Tuesday, April 15, 2014

Tehachapi Loop and Gliders

After several months of extended stays in Mesa, Lake Havasu, Yuma and Desert Hot Springs we have hit the road for the spring and summer travel season.  Since we've headed north I guess we can say we are officially on our way to Alaska.  We plan to take about a month getting to the border somewhere in Montana. Our first stop was in Tehachapi, CA and then on to Las Vegas where we have an appointment for annual maintenance on Opus.  Our plan (always written in the sand) is to travel some two lane roads through Nevada, Idaho and Montana to add some national parks to our list.  All this will depend on the weather as we wait for it to warm up.
One big issue with traveling in the West this time of year is the wind.  We sure were happy that the windmills in the Coachella Valley were not spinning the day we hit the road.
Our first stop was the Mountain Valley RV park in Tehachapi that our friend Marty had recommended.  The park is right on the runway of a small airport that is primarily used for sailplanes.  It was actually very quiet as there were only a few take-offs and landings a day.  This old crop duster was used to pull the glider into the air. 
This must have been a lesson because they were not going very high before the glider released the cable and landed.  They then hooked up again and were pulled into the air.  When I took a few flight lessons years ago we called these touch and goes.  The difference here was the glider would touch and then have to hook up to the plane to go.
One flight was so short that the plane and glider landed at the same time.  As you can see, wind energy is a big deal in a lot of places out here.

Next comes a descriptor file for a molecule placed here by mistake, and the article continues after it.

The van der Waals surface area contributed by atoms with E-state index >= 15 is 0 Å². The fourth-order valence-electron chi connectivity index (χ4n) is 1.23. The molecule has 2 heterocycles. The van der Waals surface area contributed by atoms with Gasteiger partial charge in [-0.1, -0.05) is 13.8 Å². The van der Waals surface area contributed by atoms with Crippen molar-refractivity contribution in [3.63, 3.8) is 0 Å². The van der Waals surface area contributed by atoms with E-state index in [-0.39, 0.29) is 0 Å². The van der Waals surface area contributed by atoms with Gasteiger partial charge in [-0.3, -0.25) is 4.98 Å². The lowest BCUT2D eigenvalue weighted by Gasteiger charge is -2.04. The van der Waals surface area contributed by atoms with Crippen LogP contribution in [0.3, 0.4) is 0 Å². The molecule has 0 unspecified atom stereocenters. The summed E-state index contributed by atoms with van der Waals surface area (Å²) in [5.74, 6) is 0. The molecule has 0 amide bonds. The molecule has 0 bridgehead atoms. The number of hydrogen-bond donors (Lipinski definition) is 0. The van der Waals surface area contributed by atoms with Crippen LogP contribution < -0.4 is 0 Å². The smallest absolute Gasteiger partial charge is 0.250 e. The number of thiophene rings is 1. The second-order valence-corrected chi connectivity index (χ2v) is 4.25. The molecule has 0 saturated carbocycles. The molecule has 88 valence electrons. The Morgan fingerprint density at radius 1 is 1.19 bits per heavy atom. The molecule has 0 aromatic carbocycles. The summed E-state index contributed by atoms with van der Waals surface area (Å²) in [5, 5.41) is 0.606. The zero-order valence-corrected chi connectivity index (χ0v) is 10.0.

The reason for the celebration?  There was actually green grass growing here.  We were out of the desert at least for a couple of days.
Having grown up by the tracks I have always been a bit of a railroad buff.  As kids, my friends and I played on all the old rail cars parked in the local rail yard.  The first gift I remember was a Lionel train when I was six.  Only later did I realize that the train was as much a toy for my dad as for me.   We came to Tehachapi, an old railroad town, to see the Tehachapi Loop.  The town celebrates its railroad heritage with a park displaying old signal poles and a museum (that was closed).
They even have an old water tank from the days when the steam engines needed to fill the tanks with water to produce the steam for locomotion. 
The loop was needed to reduce the grade over the mountains between Bakersfield and Mojave for the Union Pacific.  It is now the mainline for the Burlington Northern Santa Fe, BNSF, railroad.  It was constructed in the 1870's by 3000 Chinese workers who also blasted several tunnels to get the tracks over and through the mountains.  Even though there are up to as many as 40 trains a day using the loop, we took our lunch with plans to stay as long as needed in order to see a train come through.  We were told that sometimes you have to wait quite a while to see a train.  We were rewarded with not one, but three trains within two hours.  We lucked out because the trains were held up earlier for track maintenance.  We talked to another couple who told us they had come earlier that morning and waited a long while and no trains came through.   Here an eastbound (up hill) train enters the loop through tunnel number nine.  You can click on the pictures to enlarge them.